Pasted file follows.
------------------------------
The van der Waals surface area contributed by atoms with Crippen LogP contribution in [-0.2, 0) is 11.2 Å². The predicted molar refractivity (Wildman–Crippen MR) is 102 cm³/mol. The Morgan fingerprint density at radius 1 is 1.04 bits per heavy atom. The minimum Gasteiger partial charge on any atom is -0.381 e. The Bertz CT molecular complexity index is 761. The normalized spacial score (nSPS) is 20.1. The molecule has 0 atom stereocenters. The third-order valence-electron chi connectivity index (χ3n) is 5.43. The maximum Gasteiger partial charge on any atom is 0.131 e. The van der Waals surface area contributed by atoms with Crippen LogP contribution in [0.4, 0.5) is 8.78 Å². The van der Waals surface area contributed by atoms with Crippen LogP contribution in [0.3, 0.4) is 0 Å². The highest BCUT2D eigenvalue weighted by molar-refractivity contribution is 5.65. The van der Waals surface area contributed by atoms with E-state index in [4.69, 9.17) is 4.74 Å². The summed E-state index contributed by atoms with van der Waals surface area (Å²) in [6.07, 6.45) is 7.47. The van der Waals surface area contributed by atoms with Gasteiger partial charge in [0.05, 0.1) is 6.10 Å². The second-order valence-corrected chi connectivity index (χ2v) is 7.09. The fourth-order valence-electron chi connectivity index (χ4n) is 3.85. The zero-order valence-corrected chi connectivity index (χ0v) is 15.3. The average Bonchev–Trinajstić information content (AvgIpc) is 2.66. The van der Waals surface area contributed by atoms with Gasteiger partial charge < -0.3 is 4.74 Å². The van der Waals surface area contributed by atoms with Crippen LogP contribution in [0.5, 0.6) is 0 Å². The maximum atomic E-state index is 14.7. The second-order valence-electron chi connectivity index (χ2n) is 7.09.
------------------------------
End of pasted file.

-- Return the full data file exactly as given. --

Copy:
The van der Waals surface area contributed by atoms with Crippen LogP contribution in [-0.2, 0) is 11.2 Å². The predicted molar refractivity (Wildman–Crippen MR) is 102 cm³/mol. The Morgan fingerprint density at radius 1 is 1.04 bits per heavy atom. The minimum Gasteiger partial charge on any atom is -0.381 e. The Bertz CT molecular complexity index is 761. The normalized spacial score (nSPS) is 20.1. The molecule has 0 atom stereocenters. The third-order valence-electron chi connectivity index (χ3n) is 5.43. The maximum Gasteiger partial charge on any atom is 0.131 e. The van der Waals surface area contributed by atoms with Crippen LogP contribution in [0.4, 0.5) is 8.78 Å². The van der Waals surface area contributed by atoms with Crippen LogP contribution in [0.3, 0.4) is 0 Å². The highest BCUT2D eigenvalue weighted by molar-refractivity contribution is 5.65. The van der Waals surface area contributed by atoms with E-state index in [4.69, 9.17) is 4.74 Å². The summed E-state index contributed by atoms with van der Waals surface area (Å²) in [6.07, 6.45) is 7.47. The van der Waals surface area contributed by atoms with Gasteiger partial charge in [0.05, 0.1) is 6.10 Å². The second-order valence-corrected chi connectivity index (χ2v) is 7.09. The fourth-order valence-electron chi connectivity index (χ4n) is 3.85. The zero-order valence-corrected chi connectivity index (χ0v) is 15.3. The average Bonchev–Trinajstić information content (AvgIpc) is 2.66. The van der Waals surface area contributed by atoms with Gasteiger partial charge < -0.3 is 4.74 Å². The van der Waals surface area contributed by atoms with Crippen LogP contribution in [0.5, 0.6) is 0 Å². The maximum atomic E-state index is 14.7. The second-order valence-electron chi connectivity index (χ2n) is 7.09.